Written by Melissa Wardlaw for the RSDSA blog.
Even before I watched Take Care of Maya, I knew the subject matter. I had read several articles about it, including “People” magazine, which presented Maya’s case as the cover story in June 2023. I was not, however, prepared for the utter shock and horror of what Maya and her family endured in 2017. The documentary left me heartbroken, angry, sad and frankly at a loss for words as I observed just how broken and uneducated our healthcare system is when dealing with rare and complex chronic invisible illnesses and pain.
Maya, a mere child (9-yrs old when she was diagnosed with CRPS by a world-renowned CRPS Specialist), was in excruciating pain for which her physician ultimately recommended a ketamine coma – which helped! A year later, Maya’s pain came back in full force and she was taken to Johns Hopkins All Children’s Hospital.
In short, Maya’s mother (Beata) was unjustly accused of suffering from Munchausen Syndrome by Proxy (MSP) by a medical director there. MSP is a mental disorder wherein parents (usually the mother) of a child with rare and complex (mostly invisible) diseases either create fake symptoms or cause real symptoms to make it appear that the child is sick.
Yes, that’s right! Despite a CRPS diagnosis from a reputable physician, Beata was falsely accused of medical child abuse of her own daughter; subsequently the hospital “medically kidnapped” and took custody of Maya. Her mother was not allowed to see her and could only speak to her via phone on limited occasions and under strict supervision. Maya’s father Jack (and her brother) were allowed only short visits at the hospital.
After 87 days of Maya being in state custody and Beata fighting for Maya, Beata sadly took her own life to pave the way for her daughter to get back to her father and brother and get the treatment she desperately needed to treat her CRPS. Five days later Maya was returned to her home, albeit without her beloved mother, yet still with CRPS.
Just like Beata on behalf of Maya, most of us who live with CRPS (and other invisible complex chronic illnesses and pain) have been judged unfairly, scrutinized, told the pain is “all in our heads,” given “the look” or been questioned as to how the pain and symptoms can be that bad when we appear relatively “normal” or are able to do such and such a task?
Well, I’m here to tell you the pain of CRPS IS that bad. According to the McGill pain scale, it is the most severe form of chronic pain there is and also known as the “suicide disease.” Like most parents who have children with rare diseases, Beata was simply fighting and advocating for her young daughter who was suffering in unrelenting pain only to be punished for it. What would you do for your child? What, if anything, should Beata have done differently? WHY did this have to happen?
There are too many distressing clips in the film to discuss, however this is for sure – Beata, a nurse by profession, was a fierce advocate and documented everything as we are taught to do living with a complex, rare and misunderstood (mostly invisible) disease with symptoms and pain that defy logic. Her detailed documentation (including recorded phone calls) and exasperation is shown in the documentary and paints a disturbing picture of the manipulative case workers and “medical professionals” who were out to make things even more difficult for this family and for young Maya, who was fighting for her life and needed her mother.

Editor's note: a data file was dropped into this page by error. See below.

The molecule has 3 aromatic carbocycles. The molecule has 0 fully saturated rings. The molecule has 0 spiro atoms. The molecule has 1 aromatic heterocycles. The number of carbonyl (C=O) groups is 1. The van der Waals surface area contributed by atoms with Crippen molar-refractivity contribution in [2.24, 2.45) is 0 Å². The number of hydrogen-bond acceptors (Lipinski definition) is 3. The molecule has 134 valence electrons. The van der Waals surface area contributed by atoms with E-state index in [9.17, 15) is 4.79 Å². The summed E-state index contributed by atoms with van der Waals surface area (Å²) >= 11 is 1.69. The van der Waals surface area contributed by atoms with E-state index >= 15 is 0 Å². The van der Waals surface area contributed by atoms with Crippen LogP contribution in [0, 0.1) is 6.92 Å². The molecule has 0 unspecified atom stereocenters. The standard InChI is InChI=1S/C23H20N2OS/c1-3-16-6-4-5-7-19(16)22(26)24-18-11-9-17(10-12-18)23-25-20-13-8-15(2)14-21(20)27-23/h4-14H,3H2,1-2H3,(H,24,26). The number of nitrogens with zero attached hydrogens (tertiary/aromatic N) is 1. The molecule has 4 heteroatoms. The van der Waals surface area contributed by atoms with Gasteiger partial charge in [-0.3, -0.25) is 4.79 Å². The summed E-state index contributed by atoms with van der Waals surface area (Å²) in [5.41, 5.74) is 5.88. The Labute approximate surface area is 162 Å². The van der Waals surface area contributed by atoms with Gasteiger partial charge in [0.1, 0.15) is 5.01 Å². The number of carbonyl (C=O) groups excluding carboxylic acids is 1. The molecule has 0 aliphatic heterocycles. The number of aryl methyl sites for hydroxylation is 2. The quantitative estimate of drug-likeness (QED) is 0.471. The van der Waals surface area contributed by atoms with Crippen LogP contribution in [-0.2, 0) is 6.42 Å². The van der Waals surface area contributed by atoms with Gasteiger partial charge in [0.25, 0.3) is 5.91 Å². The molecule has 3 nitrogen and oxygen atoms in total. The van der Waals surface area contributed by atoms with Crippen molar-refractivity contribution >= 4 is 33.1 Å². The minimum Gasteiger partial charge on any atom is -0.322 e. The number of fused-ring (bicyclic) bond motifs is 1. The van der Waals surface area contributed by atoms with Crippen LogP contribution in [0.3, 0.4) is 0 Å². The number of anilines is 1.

In the final court hearing before her death, Beata asked if she could hug her daughter – a simple request which was denied. Maya would never get that hug and would never see her mother alive again.
As an adult with CRPS (and multiple other medical issues), my mother has been my rock. Throughout my diagnosis and in fact, all these years later, I would not be here without her unwavering support, unconditional love, selfless caregiving and advocacy. The hospital and Dr. Sally Smith, with her false allegations, took something away from Maya that is irreplaceable – a lifetime of mother’s love and compassion. It angers me to my soul for Maya and her family and every family and patient with a complex disease that has had to go through something similar at the hands of power hungry and uneducated physicians, who, instead of fulfilling their Hippocratic Oath to “do no harm,” they in fact do the opposite.
After Maya was released back to her father and brother, Maya’s diagnosis of CRPS was confirmed by a separate CRPS physician. According to reports, Maya still has CRPS and will always have it as it is incurable, although she is doing much better. We can only hope her family now gets the justice they deserve in a $220M lawsuit filed against the hospital (and other parties) set for trial in September 2023. The family has already settled with the accusing physician for $2.5M.
My deepest sympathies and condolences go out to Maya and the Kowalski family. For more information about Maya’s case, please see the “People” magazine article here. For additional information on CRPS please visit: rsds.org. If you are experiencing suicidal thoughts, please contact the Crisis Text Line by calling 988 or texting “START”(741741).
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